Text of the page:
The U.S., U.K. and the European Union criticized Russia over what they say was an uneven playing field for genuine opposition politicians.

"The September 17-19 Duma elections in the Russian Federation took place under conditions not conducive to free and fair proceedings," said the U.S. State Department on Monday in a statement.

It specifically referred to Russian authorities' use of laws on extremism, "foreign agent" and "undesirable organizations" that negatively affect independent candidates or parties that oppose the Kremlin. The department went further and accused Russia of violating international laws by denying international election observers entry to polling facilities.

“We call upon Russia to honor its international obligations to respect human rights and fundamental freedoms and to end its pressure campaign on civil society, the political opposition, and independent media,” the State Department statement read.

These remarks were echoed by Western partners in Europe.

In their own remarks, the U.K.’s Foreign and Commonwealth Office (FCO) called the elections “a serious step back for democratic freedoms in Russia” for denying civil society actors an even playing field during the race. The E.U.’s statement highlighted these limitations and called on Russia’s leaders to “reverse these negative developments.”

"The E.U. reiterates its deep concerns over the continuous pattern of shrinking space for the opposition, civil society and independent voices across Russia,” read a statement from the European Council, the bloc's governing body.

The statements criticized Russia for hosting elections in the Crimean Peninsula and in the portions of eastern Ukraine where it supports anti-Kyiv separatists. Crimea was annexed by Russia in 2014, creating a rupture in relations between Russia and the West.

Russia hosted nationwide elections for seats in the State Duma, the lower house of the Russian legislature. President Vladimir Putin and his United Russia party walked away with a large majority in results that the Russian opposition says were the result of large-scale fraud orchestrated from the top.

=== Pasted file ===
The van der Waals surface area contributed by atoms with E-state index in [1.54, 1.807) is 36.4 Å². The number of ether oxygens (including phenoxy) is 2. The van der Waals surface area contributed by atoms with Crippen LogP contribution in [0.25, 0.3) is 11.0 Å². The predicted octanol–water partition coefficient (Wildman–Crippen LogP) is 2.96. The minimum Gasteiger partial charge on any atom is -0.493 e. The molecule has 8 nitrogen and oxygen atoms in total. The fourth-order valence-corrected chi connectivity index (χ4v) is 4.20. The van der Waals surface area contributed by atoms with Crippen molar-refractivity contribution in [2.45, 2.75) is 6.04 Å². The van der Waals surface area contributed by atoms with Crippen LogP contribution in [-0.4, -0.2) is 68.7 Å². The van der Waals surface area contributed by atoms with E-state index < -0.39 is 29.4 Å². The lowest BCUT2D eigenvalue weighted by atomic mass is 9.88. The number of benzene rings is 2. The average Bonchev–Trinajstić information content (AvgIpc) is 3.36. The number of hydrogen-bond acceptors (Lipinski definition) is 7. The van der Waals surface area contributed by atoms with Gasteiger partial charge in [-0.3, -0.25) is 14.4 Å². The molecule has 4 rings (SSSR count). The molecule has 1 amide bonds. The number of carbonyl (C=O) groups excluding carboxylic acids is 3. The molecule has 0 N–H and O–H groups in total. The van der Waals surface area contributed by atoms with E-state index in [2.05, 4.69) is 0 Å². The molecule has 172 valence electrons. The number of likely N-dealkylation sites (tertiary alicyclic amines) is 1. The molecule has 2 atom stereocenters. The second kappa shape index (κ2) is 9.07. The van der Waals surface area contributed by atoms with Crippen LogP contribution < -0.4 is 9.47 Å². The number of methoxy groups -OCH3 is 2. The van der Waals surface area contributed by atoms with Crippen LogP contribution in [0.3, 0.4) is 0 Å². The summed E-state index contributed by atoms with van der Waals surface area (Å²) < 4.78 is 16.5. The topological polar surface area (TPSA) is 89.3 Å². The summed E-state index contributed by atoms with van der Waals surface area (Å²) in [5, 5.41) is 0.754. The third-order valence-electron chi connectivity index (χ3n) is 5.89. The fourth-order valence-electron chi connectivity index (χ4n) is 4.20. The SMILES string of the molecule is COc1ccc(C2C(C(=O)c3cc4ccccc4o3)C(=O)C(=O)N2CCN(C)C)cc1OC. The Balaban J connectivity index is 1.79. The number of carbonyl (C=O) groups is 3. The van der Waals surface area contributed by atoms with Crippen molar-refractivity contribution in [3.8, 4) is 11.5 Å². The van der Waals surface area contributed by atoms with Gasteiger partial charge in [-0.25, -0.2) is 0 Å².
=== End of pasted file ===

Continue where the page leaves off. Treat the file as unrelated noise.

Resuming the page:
In the run-up to this weekend’s elections, Russia launched a crackdown on the supporters of detained opposition politician Alexei Navalny, as well as independent news outlets that exposed corruption related to the ruling United Russia Party and Putin.

Navalny, the charismatic anti-corruption politician who advocated a “Smart Voting” initiative to break United Russia’s hold on power, was arrested in January and remains in a penal colony. His Anti-Corruption Network (FBK) soon became a target of new arrests and restrictions, forcing a number of them into exile. Other independent politicians and news outlets that published exposes on corruption among the Russian elite were also swept up in this crackdown.

While Navalny’s name was not included in any of the statements condemning the election results, his poisoning by Russian intelligence services last year deepened the rift between Moscow and Western countries. The U.S., U.K., and E.U. have all placed sanctions on Russia for its involvement in the attempt on Navalny's life. 

Russia has consistently rejected any accusation that it poisoned Navalny or that it is doing anything more than enforcing the law through its arrest of opposition candidates.